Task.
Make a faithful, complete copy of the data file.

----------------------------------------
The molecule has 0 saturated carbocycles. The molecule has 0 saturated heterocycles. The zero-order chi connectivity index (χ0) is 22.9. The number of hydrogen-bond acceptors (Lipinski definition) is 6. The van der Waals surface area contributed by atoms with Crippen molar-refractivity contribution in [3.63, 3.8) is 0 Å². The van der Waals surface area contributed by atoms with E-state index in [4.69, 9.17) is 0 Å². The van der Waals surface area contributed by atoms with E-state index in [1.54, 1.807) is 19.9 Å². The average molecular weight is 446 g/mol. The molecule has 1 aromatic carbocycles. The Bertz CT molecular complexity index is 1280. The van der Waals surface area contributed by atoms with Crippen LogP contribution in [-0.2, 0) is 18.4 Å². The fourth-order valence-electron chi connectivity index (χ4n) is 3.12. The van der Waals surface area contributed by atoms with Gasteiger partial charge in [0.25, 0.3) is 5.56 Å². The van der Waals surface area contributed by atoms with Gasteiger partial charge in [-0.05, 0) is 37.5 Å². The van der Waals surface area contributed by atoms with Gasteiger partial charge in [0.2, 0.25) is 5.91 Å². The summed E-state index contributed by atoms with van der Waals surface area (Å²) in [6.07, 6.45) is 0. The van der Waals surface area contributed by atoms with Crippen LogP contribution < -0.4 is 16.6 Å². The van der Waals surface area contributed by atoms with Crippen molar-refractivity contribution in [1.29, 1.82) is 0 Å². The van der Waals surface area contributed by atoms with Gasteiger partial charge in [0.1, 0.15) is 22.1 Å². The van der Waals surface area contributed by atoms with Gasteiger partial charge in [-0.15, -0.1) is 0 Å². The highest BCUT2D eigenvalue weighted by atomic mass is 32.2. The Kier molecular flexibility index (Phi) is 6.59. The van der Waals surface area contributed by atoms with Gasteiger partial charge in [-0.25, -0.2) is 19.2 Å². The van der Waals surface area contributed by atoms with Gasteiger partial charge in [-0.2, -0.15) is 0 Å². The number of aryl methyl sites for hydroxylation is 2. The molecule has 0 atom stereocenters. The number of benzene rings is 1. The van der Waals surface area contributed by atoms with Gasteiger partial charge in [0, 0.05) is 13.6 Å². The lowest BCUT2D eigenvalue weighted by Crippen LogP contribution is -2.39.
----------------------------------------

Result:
The molecule has 0 saturated carbocycles. The molecule has 0 saturated heterocycles. The zero-order chi connectivity index (χ0) is 22.9. The number of hydrogen-bond acceptors (Lipinski definition) is 6. The van der Waals surface area contributed by atoms with Crippen molar-refractivity contribution in [3.63, 3.8) is 0 Å². The van der Waals surface area contributed by atoms with E-state index in [4.69, 9.17) is 0 Å². The van der Waals surface area contributed by atoms with E-state index in [1.54, 1.807) is 19.9 Å². The average molecular weight is 446 g/mol. The molecule has 1 aromatic carbocycles. The Bertz CT molecular complexity index is 1280. The van der Waals surface area contributed by atoms with Crippen LogP contribution in [-0.2, 0) is 18.4 Å². The fourth-order valence-electron chi connectivity index (χ4n) is 3.12. The van der Waals surface area contributed by atoms with Gasteiger partial charge in [0.25, 0.3) is 5.56 Å². The van der Waals surface area contributed by atoms with Gasteiger partial charge in [-0.05, 0) is 37.5 Å². The van der Waals surface area contributed by atoms with Gasteiger partial charge in [0.2, 0.25) is 5.91 Å². The summed E-state index contributed by atoms with van der Waals surface area (Å²) in [6.07, 6.45) is 0. The van der Waals surface area contributed by atoms with Crippen LogP contribution < -0.4 is 16.6 Å². The van der Waals surface area contributed by atoms with Crippen molar-refractivity contribution in [1.29, 1.82) is 0 Å². The van der Waals surface area contributed by atoms with Gasteiger partial charge in [0.1, 0.15) is 22.1 Å². The van der Waals surface area contributed by atoms with Gasteiger partial charge in [-0.15, -0.1) is 0 Å². The highest BCUT2D eigenvalue weighted by atomic mass is 32.2. The Kier molecular flexibility index (Phi) is 6.59. The van der Waals surface area contributed by atoms with Gasteiger partial charge in [-0.25, -0.2) is 19.2 Å². The van der Waals surface area contributed by atoms with Gasteiger partial charge in [-0.2, -0.15) is 0 Å². The number of aryl methyl sites for hydroxylation is 2. The molecule has 0 atom stereocenters. The number of benzene rings is 1. The van der Waals surface area contributed by atoms with Gasteiger partial charge in [0, 0.05) is 13.6 Å². The lowest BCUT2D eigenvalue weighted by Crippen LogP contribution is -2.39.